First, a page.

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Table 1 Alignment between Te Whariki and Growing Up in New Zealand design

From: Policy translation for early childhood education and care: the Growing Up in New Zealand approach

Te Whāriki Strands (with their indigenous Māori language interpretation) Growing Up in New Zealand domains
Well-beingMana Atua Health and well-being
Psychosocial and cognitive development
The health and well-being of the child are protected and nurtured
BelongingMana Whenua Family and Whanau
Neighbourhood and environment
Culture and identity
Psychosocial and cognitive development
Education
Children and their families feel a sense of belonging
ContributionMana Tangata Education
Culture and identity
Opportunities for learning are equitable, and each child’s contribution is valued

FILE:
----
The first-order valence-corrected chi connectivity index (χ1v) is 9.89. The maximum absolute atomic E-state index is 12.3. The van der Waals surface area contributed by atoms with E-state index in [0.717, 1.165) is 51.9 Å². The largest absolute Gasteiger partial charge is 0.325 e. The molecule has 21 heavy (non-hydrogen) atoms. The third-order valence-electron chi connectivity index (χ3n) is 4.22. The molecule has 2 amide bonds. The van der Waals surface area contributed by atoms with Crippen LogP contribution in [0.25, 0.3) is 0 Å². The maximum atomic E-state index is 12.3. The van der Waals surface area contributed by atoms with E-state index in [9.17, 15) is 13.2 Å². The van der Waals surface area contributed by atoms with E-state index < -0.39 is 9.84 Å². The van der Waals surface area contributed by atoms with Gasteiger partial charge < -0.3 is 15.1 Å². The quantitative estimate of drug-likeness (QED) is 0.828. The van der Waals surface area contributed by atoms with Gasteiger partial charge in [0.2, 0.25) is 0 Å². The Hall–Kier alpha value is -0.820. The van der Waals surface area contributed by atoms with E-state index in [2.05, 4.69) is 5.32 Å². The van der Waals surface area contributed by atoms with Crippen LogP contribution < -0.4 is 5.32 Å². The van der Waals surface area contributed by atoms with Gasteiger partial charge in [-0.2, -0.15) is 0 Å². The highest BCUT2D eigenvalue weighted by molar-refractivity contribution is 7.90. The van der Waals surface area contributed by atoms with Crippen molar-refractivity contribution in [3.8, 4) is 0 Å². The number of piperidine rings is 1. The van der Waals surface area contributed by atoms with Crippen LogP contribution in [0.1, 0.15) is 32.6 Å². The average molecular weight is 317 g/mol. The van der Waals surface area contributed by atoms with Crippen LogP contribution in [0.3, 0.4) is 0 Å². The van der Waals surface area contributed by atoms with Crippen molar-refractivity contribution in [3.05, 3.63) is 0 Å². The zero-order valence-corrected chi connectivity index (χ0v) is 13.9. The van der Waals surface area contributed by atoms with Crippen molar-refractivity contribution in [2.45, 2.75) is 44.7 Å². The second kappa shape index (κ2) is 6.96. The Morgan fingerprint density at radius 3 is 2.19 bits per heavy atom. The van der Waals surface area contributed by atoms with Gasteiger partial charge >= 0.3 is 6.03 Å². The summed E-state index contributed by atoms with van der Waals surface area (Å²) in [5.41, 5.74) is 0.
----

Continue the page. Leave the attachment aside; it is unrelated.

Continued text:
CommunicationMana Reo Education
Psychosocial and cognitive development
Culture and identity
The languages and symbols of their own and other cultures are promoted and protected
ExplorationMana Aoturoa Education
Psychosocial and cognitive development
The child learns through active exploration of the environment
Te Whariki levels of learning Growing Up in New Zealand context of development
Level 1 Child’s linguistic, cognitive, physical and emotional development
The learner engaged with the learning environment
Level 2 Contexts of family/whanau, neighbourhood, early childhood education setting, culture and the relationships between them
The immediate learning environments and relationships between them
Level 3 Parents’ characteristics, learning backgrounds, support networks, relationships with partner and family
The adults’ environment as it influences their capacity to care and educate
Level 4 Parents’ knowledge of and access to services and benefits that are relevant to the child, including early childhood education
The nation’s beliefs and values about children and early childhood care and education